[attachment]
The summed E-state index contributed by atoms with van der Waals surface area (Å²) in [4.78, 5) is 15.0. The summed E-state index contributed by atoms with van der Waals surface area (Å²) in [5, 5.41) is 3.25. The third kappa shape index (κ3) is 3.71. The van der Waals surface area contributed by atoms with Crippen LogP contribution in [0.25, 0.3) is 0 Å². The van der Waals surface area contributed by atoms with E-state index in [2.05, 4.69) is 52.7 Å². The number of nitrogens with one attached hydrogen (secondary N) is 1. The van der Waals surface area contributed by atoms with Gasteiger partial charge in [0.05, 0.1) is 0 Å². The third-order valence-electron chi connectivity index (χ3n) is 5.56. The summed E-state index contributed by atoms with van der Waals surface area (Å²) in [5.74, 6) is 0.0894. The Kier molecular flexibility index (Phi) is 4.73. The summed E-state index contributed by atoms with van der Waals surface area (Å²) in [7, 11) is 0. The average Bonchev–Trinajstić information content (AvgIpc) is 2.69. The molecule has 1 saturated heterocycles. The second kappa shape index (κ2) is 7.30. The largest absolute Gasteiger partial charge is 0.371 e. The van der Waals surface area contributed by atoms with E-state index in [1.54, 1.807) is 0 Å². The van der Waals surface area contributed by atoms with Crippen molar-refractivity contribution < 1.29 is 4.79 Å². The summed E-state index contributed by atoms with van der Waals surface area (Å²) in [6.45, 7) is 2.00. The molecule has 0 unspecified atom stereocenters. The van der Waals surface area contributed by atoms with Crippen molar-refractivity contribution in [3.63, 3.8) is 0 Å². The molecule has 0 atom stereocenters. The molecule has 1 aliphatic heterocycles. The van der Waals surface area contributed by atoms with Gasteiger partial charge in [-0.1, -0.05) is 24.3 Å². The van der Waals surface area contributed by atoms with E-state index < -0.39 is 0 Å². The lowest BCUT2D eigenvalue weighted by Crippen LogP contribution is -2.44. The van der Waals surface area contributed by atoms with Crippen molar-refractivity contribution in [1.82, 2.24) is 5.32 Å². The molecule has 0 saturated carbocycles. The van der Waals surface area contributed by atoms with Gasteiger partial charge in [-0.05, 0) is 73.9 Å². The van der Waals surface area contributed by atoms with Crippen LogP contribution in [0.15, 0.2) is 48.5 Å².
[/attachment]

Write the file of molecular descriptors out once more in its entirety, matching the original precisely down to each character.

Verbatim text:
The summed E-state index contributed by atoms with van der Waals surface area (Å²) in [4.78, 5) is 15.0. The summed E-state index contributed by atoms with van der Waals surface area (Å²) in [5, 5.41) is 3.25. The third kappa shape index (κ3) is 3.71. The van der Waals surface area contributed by atoms with Crippen LogP contribution in [0.25, 0.3) is 0 Å². The van der Waals surface area contributed by atoms with E-state index in [2.05, 4.69) is 52.7 Å². The number of nitrogens with one attached hydrogen (secondary N) is 1. The van der Waals surface area contributed by atoms with Gasteiger partial charge in [0.05, 0.1) is 0 Å². The third-order valence-electron chi connectivity index (χ3n) is 5.56. The summed E-state index contributed by atoms with van der Waals surface area (Å²) in [5.74, 6) is 0.0894. The Kier molecular flexibility index (Phi) is 4.73. The summed E-state index contributed by atoms with van der Waals surface area (Å²) in [7, 11) is 0. The average Bonchev–Trinajstić information content (AvgIpc) is 2.69. The molecule has 1 saturated heterocycles. The second kappa shape index (κ2) is 7.30. The largest absolute Gasteiger partial charge is 0.371 e. The van der Waals surface area contributed by atoms with E-state index in [1.54, 1.807) is 0 Å². The van der Waals surface area contributed by atoms with Crippen molar-refractivity contribution < 1.29 is 4.79 Å². The summed E-state index contributed by atoms with van der Waals surface area (Å²) in [6.45, 7) is 2.00. The molecule has 0 unspecified atom stereocenters. The van der Waals surface area contributed by atoms with Crippen molar-refractivity contribution in [3.63, 3.8) is 0 Å². The molecule has 0 atom stereocenters. The molecule has 1 aliphatic heterocycles. The van der Waals surface area contributed by atoms with Gasteiger partial charge in [-0.1, -0.05) is 24.3 Å². The van der Waals surface area contributed by atoms with E-state index < -0.39 is 0 Å². The lowest BCUT2D eigenvalue weighted by Crippen LogP contribution is -2.44. The van der Waals surface area contributed by atoms with Crippen molar-refractivity contribution in [1.82, 2.24) is 5.32 Å². The molecule has 0 saturated carbocycles. The van der Waals surface area contributed by atoms with Gasteiger partial charge in [-0.05, 0) is 73.9 Å². The van der Waals surface area contributed by atoms with Crippen LogP contribution in [0.15, 0.2) is 48.5 Å².